A micro-fulfilment strategy, where retailers establish small-scale warehouses in urban zones to pick, pack, and deliver customer orders faster and more cost-effectively, is fast gaining traction.

In fact, it’s estimated that the global micro-fulfilment market will be valued at over US$12.7 million by 2028, driven by the post-Covid rise of ecommerce and changing shopper behaviour. Locally, large retail brands such as Woolworths have already invested in micro-fulfilment centres (MFCs) to capitalise on the benefits of this strategy and retain market share.

Swedish furniture company IKEA is among the prominent retailers to deploy this strategy. As part of its ‘Store of the Future’ program, the company sought to deploy an MFC at its store in Zagreb, Croatia. The company selected an AutoStore ASRS (Automated Storage and Retrieval System) for the job.

IKEA achieved a significant boost in productivity and profitability thanks to the implementation of the MFC from processing 12 order lines per hour to 170 order lines an hour, according to AutoStore Australia and New Zealand business development manager, Jason Wu.

“This success demonstrates that in the increasingly competitive world of ecommerce, where consumers expect fast and efficient delivery, an automated cube storage MFC delivers the competitive advantage,” he said.

IKEA’s AutoStore system, integrated by its intralogistics partner, Swisslog, is positioned on the mezzanine level within the store. It comprises a grid housing 6,000 bins and 14 Black Line robots to manage the storage and retrieval of around 2,900 smaller items (weighing up to 30kg) from the IKEA range.

A QuickMove light conveyor (from Swisslog) transports the picked items to an automated carton sealing machine and then to the store’s outbound area. Oversized IKEA items are manually picked and packed.

According to Wu, a MFC should deliver:

  1. Proximity to market

The high cost of warehousing real estate in urban zones is prohibitive. As a result, retailers that already have bricks-and-mortar stores in place will consider modifying their space to allow for a warehouse centre rather than leasing or buying additional space.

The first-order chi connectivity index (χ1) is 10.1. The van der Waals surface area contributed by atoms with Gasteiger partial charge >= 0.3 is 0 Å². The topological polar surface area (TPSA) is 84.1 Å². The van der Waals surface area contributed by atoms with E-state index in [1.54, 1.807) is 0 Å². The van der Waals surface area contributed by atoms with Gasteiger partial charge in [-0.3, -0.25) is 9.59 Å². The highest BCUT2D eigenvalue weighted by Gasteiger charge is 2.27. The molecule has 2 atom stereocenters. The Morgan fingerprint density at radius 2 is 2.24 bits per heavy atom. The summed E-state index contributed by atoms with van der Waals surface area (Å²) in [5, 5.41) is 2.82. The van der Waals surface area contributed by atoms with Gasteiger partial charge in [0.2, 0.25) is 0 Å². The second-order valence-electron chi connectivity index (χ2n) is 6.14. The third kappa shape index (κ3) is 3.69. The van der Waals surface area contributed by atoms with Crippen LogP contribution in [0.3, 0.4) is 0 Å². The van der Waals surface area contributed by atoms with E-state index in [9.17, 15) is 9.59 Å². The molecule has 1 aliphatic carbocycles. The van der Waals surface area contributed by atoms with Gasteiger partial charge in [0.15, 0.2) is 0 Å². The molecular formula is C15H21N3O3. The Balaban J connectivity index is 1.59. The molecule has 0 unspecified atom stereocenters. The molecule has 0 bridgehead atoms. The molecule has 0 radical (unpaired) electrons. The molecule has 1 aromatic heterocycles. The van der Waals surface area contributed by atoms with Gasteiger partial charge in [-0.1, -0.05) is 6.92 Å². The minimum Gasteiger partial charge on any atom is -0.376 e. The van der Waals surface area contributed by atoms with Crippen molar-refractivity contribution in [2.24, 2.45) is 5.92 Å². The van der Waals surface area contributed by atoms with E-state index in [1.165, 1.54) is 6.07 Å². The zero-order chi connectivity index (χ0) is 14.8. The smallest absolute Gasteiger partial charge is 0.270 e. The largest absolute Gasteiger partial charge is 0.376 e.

2. Space optimisation

Cube storage is usually the best option as it maximises vertical space. This means you can store more items per cubic metre. Modular cube storage systems, such as that offered by AutoStore, allow for flexibility and scalability, both essential for retailers who want to be able to adapt to market trends and seasonal shopping.

3. Automated processes

Automation technology makes it possible to streamline (and speed up) storage and retrieval processes. Done right, automation enables higher throughput and efficiency, without the need for additional human resources. AutoStore’s energy efficient Robots, for instance, can handle between 450 and 650 bin presentations per hour, and do so using little power – about 100 watts during operation. 10 robots use less energy than a standard vacuum cleaner thanks to regenerative technology which makes AutoStore among the only systems which can run on solar power alone – a major benefit for warehouses that are prioritising the switch to solar.

A growing portion of online shoppers are choosing to order online and pick up in-store. To meet growing demand for click-and-collect solutions, AutoStore has developed the PickUpPort – an intuitive self-service module for picking up goods ordered online. The PickUpPort is easily integrated into an MFC, and it streamlines the whole process.